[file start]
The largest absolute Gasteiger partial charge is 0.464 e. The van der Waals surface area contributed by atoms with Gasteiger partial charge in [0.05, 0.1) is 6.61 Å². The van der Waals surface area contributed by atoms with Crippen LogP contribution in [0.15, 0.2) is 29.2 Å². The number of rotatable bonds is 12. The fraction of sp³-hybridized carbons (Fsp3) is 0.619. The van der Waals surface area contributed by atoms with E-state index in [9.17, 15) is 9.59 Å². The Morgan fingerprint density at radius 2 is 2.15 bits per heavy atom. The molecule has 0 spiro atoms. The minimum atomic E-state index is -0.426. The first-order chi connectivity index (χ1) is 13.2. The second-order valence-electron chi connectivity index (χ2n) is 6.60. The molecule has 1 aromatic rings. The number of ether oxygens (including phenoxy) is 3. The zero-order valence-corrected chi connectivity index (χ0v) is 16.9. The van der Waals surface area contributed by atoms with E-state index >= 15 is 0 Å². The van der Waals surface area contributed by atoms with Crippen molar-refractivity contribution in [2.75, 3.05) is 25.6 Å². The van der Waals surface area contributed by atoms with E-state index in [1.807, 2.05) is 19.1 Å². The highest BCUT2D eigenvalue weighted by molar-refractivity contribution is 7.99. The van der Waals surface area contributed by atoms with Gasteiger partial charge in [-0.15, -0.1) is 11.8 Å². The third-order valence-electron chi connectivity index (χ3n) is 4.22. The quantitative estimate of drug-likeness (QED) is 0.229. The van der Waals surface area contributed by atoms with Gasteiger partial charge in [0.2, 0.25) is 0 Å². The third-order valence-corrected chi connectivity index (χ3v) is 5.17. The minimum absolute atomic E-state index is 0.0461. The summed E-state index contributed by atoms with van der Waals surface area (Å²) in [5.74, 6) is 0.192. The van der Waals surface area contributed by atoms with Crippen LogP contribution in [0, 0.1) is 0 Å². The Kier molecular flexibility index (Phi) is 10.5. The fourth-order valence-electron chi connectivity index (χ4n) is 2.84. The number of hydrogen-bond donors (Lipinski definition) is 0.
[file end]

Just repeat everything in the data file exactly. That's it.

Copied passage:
The largest absolute Gasteiger partial charge is 0.464 e. The van der Waals surface area contributed by atoms with Gasteiger partial charge in [0.05, 0.1) is 6.61 Å². The van der Waals surface area contributed by atoms with Crippen LogP contribution in [0.15, 0.2) is 29.2 Å². The number of rotatable bonds is 12. The fraction of sp³-hybridized carbons (Fsp3) is 0.619. The van der Waals surface area contributed by atoms with E-state index in [9.17, 15) is 9.59 Å². The Morgan fingerprint density at radius 2 is 2.15 bits per heavy atom. The molecule has 0 spiro atoms. The minimum atomic E-state index is -0.426. The first-order chi connectivity index (χ1) is 13.2. The second-order valence-electron chi connectivity index (χ2n) is 6.60. The molecule has 1 aromatic rings. The number of ether oxygens (including phenoxy) is 3. The zero-order valence-corrected chi connectivity index (χ0v) is 16.9. The van der Waals surface area contributed by atoms with E-state index >= 15 is 0 Å². The van der Waals surface area contributed by atoms with Crippen molar-refractivity contribution in [2.75, 3.05) is 25.6 Å². The van der Waals surface area contributed by atoms with E-state index in [1.807, 2.05) is 19.1 Å². The highest BCUT2D eigenvalue weighted by molar-refractivity contribution is 7.99. The van der Waals surface area contributed by atoms with Gasteiger partial charge in [-0.15, -0.1) is 11.8 Å². The third-order valence-electron chi connectivity index (χ3n) is 4.22. The quantitative estimate of drug-likeness (QED) is 0.229. The van der Waals surface area contributed by atoms with Gasteiger partial charge in [0.2, 0.25) is 0 Å². The third-order valence-corrected chi connectivity index (χ3v) is 5.17. The minimum absolute atomic E-state index is 0.0461. The summed E-state index contributed by atoms with van der Waals surface area (Å²) in [5.74, 6) is 0.192. The van der Waals surface area contributed by atoms with Crippen LogP contribution in [0, 0.1) is 0 Å². The Kier molecular flexibility index (Phi) is 10.5. The fourth-order valence-electron chi connectivity index (χ4n) is 2.84. The number of hydrogen-bond donors (Lipinski definition) is 0.